With all the intense oppositional conviction in the media about who’s right and what’s wrong this really resonated for me.
From a new translation of Tao Te Ching by Victor H. Mair based on the recently discovered Ma-Wang-Tui manuscripts.
Between “yes sir” and “certainly not!”
how much difference is there?
Between beauty and ugliness,
how great is the distinction?
He whom others fear,
likewise cannot but fear others.
there is no end to it all!
Joyful are the masses,
as though feasting after the great sacrifice of oxen,
or mounting a terrace in spring.
Motionless am I
without any sign,
as a baby that has yet to gurgle
as though having nowhere to return.
The masses all have more than enough;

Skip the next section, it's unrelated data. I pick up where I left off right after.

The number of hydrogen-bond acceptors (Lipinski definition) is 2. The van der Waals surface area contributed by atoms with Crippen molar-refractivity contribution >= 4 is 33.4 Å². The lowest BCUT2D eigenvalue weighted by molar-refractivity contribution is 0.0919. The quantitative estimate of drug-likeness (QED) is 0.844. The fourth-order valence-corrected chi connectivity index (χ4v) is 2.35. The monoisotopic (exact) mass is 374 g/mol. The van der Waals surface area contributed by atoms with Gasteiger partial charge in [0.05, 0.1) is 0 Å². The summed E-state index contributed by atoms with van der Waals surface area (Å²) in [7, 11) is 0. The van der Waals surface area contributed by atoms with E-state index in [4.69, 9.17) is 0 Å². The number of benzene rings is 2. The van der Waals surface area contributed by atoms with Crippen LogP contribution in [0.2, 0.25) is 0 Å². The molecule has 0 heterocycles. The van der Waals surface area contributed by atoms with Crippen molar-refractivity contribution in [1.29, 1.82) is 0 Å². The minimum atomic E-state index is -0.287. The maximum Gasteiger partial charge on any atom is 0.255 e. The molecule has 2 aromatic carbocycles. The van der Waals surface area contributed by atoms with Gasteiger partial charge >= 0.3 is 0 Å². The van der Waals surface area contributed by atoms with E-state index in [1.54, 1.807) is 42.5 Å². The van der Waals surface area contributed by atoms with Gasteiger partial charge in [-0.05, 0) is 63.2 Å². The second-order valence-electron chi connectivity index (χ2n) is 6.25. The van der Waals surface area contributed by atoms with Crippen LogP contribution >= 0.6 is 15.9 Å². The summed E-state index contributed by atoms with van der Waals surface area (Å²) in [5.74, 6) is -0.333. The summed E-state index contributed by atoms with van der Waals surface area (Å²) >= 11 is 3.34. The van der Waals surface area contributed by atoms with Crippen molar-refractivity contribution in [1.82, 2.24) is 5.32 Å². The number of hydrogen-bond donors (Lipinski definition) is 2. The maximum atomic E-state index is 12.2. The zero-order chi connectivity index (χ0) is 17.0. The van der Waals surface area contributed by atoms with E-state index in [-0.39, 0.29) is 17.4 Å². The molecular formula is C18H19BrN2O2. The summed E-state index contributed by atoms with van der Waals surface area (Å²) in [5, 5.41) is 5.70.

I alone am bereft.
I have the heart of a fool.
The ordinary man is luminously clear,
I alone seem confused.
The ordinary man is searchingly exact,
I alone am vague and uncertain.
as the ocean;
as though without boundary.
The masses all have a purpose,
I alone am stubborn and uncouth.
I desire to be uniquely different from others
by honoring the mother who nourishes.
Hannah—thanks for posting this perfectly apropos excerpt from the Tao. After I read it, I remembered to order the book. I love the way your blog (and your whole website) look, by the way!